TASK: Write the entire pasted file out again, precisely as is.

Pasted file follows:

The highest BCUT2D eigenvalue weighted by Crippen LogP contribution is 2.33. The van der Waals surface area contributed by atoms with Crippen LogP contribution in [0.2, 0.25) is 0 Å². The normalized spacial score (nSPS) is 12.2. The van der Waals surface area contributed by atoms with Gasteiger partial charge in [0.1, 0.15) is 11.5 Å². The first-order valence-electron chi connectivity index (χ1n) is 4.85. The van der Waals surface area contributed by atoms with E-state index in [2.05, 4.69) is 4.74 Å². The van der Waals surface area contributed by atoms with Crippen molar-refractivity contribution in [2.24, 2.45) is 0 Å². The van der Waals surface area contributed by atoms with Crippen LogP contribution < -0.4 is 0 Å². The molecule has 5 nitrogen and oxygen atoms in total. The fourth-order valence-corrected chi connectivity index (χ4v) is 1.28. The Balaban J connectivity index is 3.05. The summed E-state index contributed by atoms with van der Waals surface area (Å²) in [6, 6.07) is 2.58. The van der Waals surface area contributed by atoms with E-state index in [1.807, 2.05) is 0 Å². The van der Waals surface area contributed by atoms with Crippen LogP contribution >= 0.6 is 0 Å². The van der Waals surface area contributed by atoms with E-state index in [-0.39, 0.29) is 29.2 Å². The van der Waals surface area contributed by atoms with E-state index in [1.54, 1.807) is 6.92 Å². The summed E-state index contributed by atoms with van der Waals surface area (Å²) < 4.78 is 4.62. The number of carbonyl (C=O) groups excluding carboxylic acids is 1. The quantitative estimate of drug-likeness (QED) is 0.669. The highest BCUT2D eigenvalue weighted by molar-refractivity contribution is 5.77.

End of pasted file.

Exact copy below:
The highest BCUT2D eigenvalue weighted by Crippen LogP contribution is 2.33. The van der Waals surface area contributed by atoms with Crippen LogP contribution in [0.2, 0.25) is 0 Å². The normalized spacial score (nSPS) is 12.2. The van der Waals surface area contributed by atoms with Gasteiger partial charge in [0.1, 0.15) is 11.5 Å². The first-order valence-electron chi connectivity index (χ1n) is 4.85. The van der Waals surface area contributed by atoms with E-state index in [2.05, 4.69) is 4.74 Å². The van der Waals surface area contributed by atoms with Crippen molar-refractivity contribution in [2.24, 2.45) is 0 Å². The van der Waals surface area contributed by atoms with Crippen LogP contribution < -0.4 is 0 Å². The molecule has 5 nitrogen and oxygen atoms in total. The fourth-order valence-corrected chi connectivity index (χ4v) is 1.28. The Balaban J connectivity index is 3.05. The summed E-state index contributed by atoms with van der Waals surface area (Å²) in [6, 6.07) is 2.58. The van der Waals surface area contributed by atoms with E-state index in [1.807, 2.05) is 0 Å². The van der Waals surface area contributed by atoms with Crippen LogP contribution >= 0.6 is 0 Å². The van der Waals surface area contributed by atoms with E-state index in [-0.39, 0.29) is 29.2 Å². The van der Waals surface area contributed by atoms with E-state index in [1.54, 1.807) is 6.92 Å². The summed E-state index contributed by atoms with van der Waals surface area (Å²) < 4.78 is 4.62. The number of carbonyl (C=O) groups excluding carboxylic acids is 1. The quantitative estimate of drug-likeness (QED) is 0.669. The highest BCUT2D eigenvalue weighted by molar-refractivity contribution is 5.77.